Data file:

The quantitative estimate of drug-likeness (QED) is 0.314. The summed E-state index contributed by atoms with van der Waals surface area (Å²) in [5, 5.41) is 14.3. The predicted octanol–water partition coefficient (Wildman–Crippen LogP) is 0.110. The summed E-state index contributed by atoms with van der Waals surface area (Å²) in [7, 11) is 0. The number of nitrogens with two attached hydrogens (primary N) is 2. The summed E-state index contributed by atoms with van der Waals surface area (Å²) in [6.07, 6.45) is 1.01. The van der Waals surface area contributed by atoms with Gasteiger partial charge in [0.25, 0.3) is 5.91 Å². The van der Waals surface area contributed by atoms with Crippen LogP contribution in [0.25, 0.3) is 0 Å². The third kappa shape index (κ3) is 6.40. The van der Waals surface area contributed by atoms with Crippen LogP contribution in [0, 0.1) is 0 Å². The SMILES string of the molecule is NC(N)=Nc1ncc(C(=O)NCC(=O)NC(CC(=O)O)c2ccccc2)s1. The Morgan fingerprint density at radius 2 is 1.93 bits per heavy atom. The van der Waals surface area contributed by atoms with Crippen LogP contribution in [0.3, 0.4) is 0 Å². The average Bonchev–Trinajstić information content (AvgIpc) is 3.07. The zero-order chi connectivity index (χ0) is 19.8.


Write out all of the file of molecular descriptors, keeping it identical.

The quantitative estimate of drug-likeness (QED) is 0.314. The summed E-state index contributed by atoms with van der Waals surface area (Å²) in [5, 5.41) is 14.3. The predicted octanol–water partition coefficient (Wildman–Crippen LogP) is 0.110. The summed E-state index contributed by atoms with van der Waals surface area (Å²) in [7, 11) is 0. The number of nitrogens with two attached hydrogens (primary N) is 2. The summed E-state index contributed by atoms with van der Waals surface area (Å²) in [6.07, 6.45) is 1.01. The van der Waals surface area contributed by atoms with Gasteiger partial charge in [0.25, 0.3) is 5.91 Å². The van der Waals surface area contributed by atoms with Crippen LogP contribution in [0.25, 0.3) is 0 Å². The third kappa shape index (κ3) is 6.40. The van der Waals surface area contributed by atoms with Crippen LogP contribution in [0, 0.1) is 0 Å². The SMILES string of the molecule is NC(N)=Nc1ncc(C(=O)NCC(=O)NC(CC(=O)O)c2ccccc2)s1. The Morgan fingerprint density at radius 2 is 1.93 bits per heavy atom. The van der Waals surface area contributed by atoms with Crippen LogP contribution in [0.3, 0.4) is 0 Å². The average Bonchev–Trinajstić information content (AvgIpc) is 3.07. The zero-order chi connectivity index (χ0) is 19.8.